I know that when I taught creative writing with GCSE students, I’d talk about having some kind of structure to the writing. How was it going to end? Were you going to start ‘In Media Res’? Could you create a story with only one character? How would you get me interested in the first 3 lines? When it came to A-level creative writing, we always talked about suspense and how you could tease your reader. We’d look at more complex story structures than beginning, middle, and end. We’d talk about motifs and themes. So I know a tiny little bit about planning. Do I do it myself? Ummm … nope! I seem to have entire novels fully formed in my head. My latest story of family loss and rebuilding has been lurking around in my head for a while but was influenced by a homemade sign I saw on a lamppost in Shaldon: “Lost: Cat. Ran away from Cattery. Could be  trying to get back to Dawlish.” Now, my story has nothing to do with cats (well not this one anyway) but the poster made me think about how young people cope with loss. Then I had a family, I had a setting, and a ‘voice’. So after that I sat down to write!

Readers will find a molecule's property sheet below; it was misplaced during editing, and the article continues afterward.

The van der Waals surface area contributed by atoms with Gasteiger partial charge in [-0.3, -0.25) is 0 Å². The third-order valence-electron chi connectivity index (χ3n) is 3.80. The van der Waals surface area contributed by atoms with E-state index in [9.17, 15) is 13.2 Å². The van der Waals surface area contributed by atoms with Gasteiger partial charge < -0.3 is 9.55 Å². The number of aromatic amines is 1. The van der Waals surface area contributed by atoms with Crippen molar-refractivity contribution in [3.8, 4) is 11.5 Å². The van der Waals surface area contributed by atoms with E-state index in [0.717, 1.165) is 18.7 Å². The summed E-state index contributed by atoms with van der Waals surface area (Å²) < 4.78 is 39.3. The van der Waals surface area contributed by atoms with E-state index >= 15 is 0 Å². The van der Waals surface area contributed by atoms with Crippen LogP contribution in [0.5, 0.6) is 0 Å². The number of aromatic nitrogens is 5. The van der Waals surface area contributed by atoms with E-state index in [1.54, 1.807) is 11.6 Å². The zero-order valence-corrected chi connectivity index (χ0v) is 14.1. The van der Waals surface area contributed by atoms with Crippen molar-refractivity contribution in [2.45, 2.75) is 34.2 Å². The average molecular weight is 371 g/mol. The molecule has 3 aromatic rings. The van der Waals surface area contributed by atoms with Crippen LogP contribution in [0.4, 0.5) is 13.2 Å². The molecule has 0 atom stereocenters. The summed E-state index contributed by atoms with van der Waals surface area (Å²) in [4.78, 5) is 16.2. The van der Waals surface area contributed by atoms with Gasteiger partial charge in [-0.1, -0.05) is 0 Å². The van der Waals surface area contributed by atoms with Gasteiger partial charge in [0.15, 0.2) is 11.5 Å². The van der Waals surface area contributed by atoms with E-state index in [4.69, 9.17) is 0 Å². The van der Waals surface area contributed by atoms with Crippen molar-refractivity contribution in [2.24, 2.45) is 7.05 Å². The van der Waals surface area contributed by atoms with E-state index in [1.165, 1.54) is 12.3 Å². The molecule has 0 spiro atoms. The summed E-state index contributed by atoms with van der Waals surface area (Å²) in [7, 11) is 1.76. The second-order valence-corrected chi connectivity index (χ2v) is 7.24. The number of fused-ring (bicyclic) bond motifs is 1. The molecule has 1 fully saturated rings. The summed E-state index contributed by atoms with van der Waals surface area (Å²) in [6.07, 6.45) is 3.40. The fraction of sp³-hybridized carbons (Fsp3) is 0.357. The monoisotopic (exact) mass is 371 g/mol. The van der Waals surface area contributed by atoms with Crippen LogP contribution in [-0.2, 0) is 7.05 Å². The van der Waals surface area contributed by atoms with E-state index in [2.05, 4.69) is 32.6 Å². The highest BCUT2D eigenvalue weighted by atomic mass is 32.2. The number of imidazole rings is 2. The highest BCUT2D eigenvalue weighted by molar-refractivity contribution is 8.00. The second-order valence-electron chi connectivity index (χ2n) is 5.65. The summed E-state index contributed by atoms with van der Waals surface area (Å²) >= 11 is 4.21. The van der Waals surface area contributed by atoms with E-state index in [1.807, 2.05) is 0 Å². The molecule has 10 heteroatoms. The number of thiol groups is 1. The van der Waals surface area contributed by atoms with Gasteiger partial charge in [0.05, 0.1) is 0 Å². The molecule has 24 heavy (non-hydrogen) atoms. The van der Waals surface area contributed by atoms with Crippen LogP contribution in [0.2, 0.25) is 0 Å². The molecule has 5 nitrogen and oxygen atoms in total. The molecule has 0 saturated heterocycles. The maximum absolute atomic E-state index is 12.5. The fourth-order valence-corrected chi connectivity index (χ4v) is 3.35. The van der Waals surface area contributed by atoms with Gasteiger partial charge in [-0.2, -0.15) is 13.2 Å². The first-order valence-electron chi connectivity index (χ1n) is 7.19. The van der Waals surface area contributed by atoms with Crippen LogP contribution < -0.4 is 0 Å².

Today, after a wonderful 2 hours with the fantastic Jenny Kane, I realised that I probably (having written over 5000 words) ought to have a little think about timelines and how my story hangs together. In the class, we did two exercises which really made me think about story construction and I realise, I am driven by titles and names but I will come back to that in another blog! The first exercise, involved using a random story generator. What a fantastic resource this is for just getting some ideas. So what did we end up with:

  • Main Character
    Man in his late 40s who can be quite eccentric
  • 2nd Character
    A young man in his late teens who can be quite imaginative
  • Setting